This seems to make as much sense as trying to grow a beard like Harden’s. His stepback 3-pointer is a bit like his magnificent facial hair: It requires patience, years of practice and even then almost nobody will be able to look like him.

That’s because the shot he’s mastered could very well be the most deranged shot in basketball. Harden makes the stepback 3-pointer look effortless. It’s not. It’s a shot that’s too physically demanding for almost everyone else in the league.

But not even the fact that their favorite NBA players won’t try stepback 3-pointers is enough to deter this generation of youth basketball players.

“The stepback three, in my opinion, has become a problem,” said Allen Skeens, the coach of an elite youth team in Kansas.

This problem will be on full display when the best 13- and 14-year-old boys and girls teams around the world convene this week for the Jr. NBA Global Championship. This celebration of youth basketball might as well be called Hardenpalooza. LeBron James and Stephen Curry are the most popular players among the kids at the tournament, according to NBA data, but Curry and Harden are the most influential. They are responsible for the biggest shifts in human behavior on the basketball court over the last five years.

It took the adults in the world of youth basketball several years to get used to the avalanche of 3-pointers that roiled the sport. Now they’re trying to wrap their minds around the sudden prevalence of stepback threes.

The stepback three is Harden’s highly unorthodox way of creating enough space to shoot more 3-pointers than anyone the game has ever seen. It requires him to do something counterintuitive: step away from the basket. He’s strong enough to shoot with his body pulling him in another direction. The average 12-year-old boy is not.

In that way Harden’s stepback three is more like Kareem Abdul-Jabbar’s skyhook than Allen Iverson’s crossover or Michael Jordan’s fadeaway jumper. Not everyone who practices it can perfect it. And the great majority of them will look ridiculous trying.

Skeens knows how to have success at this level: His team won the Jr. NBA boys championship last year. But he’s puzzled when he sees other coaches encourage their young players to shoot stepback 3-pointers. He says there’s a good reason that he makes sure his team doesn’t practice this particular shot.

Continued in article

Jensen Comment
My closest neighbor does not live up here in the mountains. But we have breakfast together once each week (at Polly's Pancake Parlor) when he comes up from his home near Boston to visit his second home near mine. Jay's a retired cardiologist who is now over 70 years of age, and he's been on a basketball team of one type or another since he played in college. He still travels all across the USA to appear in tournaments for his age group.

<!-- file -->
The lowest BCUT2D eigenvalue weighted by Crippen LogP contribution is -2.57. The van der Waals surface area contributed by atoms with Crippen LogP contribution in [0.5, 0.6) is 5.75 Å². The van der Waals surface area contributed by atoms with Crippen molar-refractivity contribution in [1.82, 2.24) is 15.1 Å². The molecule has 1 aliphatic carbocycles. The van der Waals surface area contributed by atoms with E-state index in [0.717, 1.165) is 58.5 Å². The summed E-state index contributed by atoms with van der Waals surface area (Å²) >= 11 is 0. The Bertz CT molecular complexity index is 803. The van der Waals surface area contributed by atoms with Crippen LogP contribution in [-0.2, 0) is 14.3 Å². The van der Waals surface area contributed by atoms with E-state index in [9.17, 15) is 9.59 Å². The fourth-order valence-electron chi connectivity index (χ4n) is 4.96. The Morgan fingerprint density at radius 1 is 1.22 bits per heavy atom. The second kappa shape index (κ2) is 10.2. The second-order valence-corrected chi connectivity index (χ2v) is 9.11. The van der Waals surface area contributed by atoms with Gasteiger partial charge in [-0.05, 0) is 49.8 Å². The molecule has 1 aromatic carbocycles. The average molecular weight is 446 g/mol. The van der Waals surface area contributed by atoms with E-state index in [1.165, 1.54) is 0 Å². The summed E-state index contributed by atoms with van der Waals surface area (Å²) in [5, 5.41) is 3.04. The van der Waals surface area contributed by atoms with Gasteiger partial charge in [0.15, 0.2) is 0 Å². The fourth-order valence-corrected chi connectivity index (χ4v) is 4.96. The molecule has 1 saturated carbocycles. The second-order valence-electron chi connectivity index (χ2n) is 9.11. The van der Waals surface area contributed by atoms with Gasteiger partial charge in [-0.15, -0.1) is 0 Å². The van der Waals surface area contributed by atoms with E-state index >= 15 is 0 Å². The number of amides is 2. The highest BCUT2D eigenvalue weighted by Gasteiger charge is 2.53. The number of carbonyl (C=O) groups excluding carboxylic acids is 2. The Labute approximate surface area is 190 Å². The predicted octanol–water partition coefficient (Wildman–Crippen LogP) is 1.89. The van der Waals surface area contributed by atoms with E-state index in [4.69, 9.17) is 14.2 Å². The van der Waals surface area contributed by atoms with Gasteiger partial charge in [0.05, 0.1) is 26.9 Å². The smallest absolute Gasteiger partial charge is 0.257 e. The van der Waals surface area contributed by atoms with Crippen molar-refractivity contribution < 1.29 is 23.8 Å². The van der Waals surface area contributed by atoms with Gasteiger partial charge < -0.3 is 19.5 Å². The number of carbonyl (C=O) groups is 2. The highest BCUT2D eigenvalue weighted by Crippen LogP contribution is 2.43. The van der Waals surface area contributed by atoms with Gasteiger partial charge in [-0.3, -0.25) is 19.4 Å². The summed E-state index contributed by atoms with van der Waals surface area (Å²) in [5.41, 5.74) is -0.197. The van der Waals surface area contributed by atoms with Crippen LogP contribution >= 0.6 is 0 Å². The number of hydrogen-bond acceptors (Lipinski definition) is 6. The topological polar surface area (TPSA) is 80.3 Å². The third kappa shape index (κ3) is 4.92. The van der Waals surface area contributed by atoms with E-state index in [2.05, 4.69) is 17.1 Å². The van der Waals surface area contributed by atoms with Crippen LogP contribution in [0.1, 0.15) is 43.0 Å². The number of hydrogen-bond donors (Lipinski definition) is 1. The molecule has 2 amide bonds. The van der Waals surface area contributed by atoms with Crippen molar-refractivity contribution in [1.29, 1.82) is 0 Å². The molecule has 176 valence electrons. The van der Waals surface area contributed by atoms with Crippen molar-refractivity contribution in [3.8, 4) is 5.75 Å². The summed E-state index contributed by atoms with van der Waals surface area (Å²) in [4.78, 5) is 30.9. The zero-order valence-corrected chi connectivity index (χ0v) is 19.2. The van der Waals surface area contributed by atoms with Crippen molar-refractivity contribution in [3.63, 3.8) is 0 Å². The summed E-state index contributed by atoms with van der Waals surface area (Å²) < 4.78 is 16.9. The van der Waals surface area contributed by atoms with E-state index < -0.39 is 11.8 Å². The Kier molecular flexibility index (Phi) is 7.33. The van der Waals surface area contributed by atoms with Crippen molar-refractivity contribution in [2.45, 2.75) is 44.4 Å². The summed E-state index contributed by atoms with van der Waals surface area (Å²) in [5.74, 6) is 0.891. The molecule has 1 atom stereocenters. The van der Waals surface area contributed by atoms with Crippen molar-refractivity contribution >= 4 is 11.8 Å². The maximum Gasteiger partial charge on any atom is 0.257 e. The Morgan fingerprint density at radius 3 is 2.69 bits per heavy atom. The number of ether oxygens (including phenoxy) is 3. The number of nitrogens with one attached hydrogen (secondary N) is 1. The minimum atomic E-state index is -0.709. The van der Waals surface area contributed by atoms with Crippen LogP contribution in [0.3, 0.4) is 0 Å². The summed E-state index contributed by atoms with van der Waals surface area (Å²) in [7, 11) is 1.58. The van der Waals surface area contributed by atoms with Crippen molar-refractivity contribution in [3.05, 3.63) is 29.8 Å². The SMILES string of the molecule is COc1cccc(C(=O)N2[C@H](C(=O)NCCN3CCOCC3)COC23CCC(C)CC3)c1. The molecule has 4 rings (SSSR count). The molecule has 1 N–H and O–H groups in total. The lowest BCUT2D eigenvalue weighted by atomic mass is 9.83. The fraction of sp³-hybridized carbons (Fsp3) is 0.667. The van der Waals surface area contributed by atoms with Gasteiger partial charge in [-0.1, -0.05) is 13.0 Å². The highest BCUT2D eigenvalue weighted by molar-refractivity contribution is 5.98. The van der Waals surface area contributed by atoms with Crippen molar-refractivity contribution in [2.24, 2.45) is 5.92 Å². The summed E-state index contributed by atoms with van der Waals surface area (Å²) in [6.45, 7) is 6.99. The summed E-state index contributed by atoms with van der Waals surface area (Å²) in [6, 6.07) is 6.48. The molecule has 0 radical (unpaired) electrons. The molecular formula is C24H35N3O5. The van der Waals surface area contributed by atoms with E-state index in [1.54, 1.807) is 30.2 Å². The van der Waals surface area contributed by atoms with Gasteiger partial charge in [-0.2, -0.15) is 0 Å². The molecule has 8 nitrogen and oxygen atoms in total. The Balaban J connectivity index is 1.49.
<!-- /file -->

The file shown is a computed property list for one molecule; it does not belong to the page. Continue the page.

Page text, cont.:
This morning I mentioned the above article that appeared August 7 in The Wall Street Journal (Page A14). Jay sighed and claimed it's so typical for young players to want to emulate the greats without mastering fundamentals of the game. It's typical in life for so many people to want to be like the greats (think James Harden, Lebron James, Steve Curry, Michael Jordan, Tom Brady, Wayne Gredzsky, Megan Rapinoe, Magnus Carlsen, Toni Morrison, etc.). It's also typical for some to want to emulate the best without mastering the fundamentals.

In the world of business there are noteworthy heroes (think billionaires) who in late teens grew weary of learning the fundamentals, dropped out of college, and with genius and luck and clever ideas rose to the top. Exhibit A is Bill Gates. With genius, talent, and more than a little luck there are rare instances in sports, music, technology, business, and whatever to achieve great success without really "learning the fundamentals" or "learning the core" in a more traditional career path. But 99.9999% of the time skipping the fundamentals like a college education and years of financial experience is a routing to failure.

There are two types of heroes. There are hall of fame heroes who were idolized by fans. Then there are the heroes of those heroes like Dennis Rodman who did not need to set scoring records to instill fear in NBA greats who preferred not to play against "the Worm" --- a fearless superstar who mastered defensive basketball fundamentals rather than scoring.

Yeah I know Elvis only knew four guitar chords and Roy Clark was a famed Nashville musician who supposedly could not read music, but skipping the fundamentals is not a recommended way to become a legend on the Grand Ole Opry.

So many young people this week are turning to the great works of author Toni Morrison and thinking of ways to emulate her greatness. A few might achieve greatness as authors, but I doubt that any of them will do so without mastering the writing fundamentals that are necessary conditions (especially knowing your language and subject matter), without being sufficient conditions, that led to her greatness ---
Writing daily before the light like Toni Morrison is not a necessary condition to becoming a great writer, but knowing the fundamentals of writing in your language is a necessary condition ---

Free Online Tutorials, Videos, Course Materials, and Learning Centers

Education Tutorials

Primer Education Channel on YouTube ---

Sundance Film Review: ‘Honeyland’

Bob Jensen's threads on general education tutorials are at http://faculty.trinity.edu/rjensen/Bookbob2.htm#EducationResearch

Bob Jensen's bookmarks for multiple disciplines --- http://faculty.trinity.edu/rjensen/Bookbob2.htm

Bob Jensen's links to free courses and tutorials --- http://faculty.trinity.edu/rjensen/000aaa/updateee.htm#OKI

Engineering, Science, and Medicine Tutorials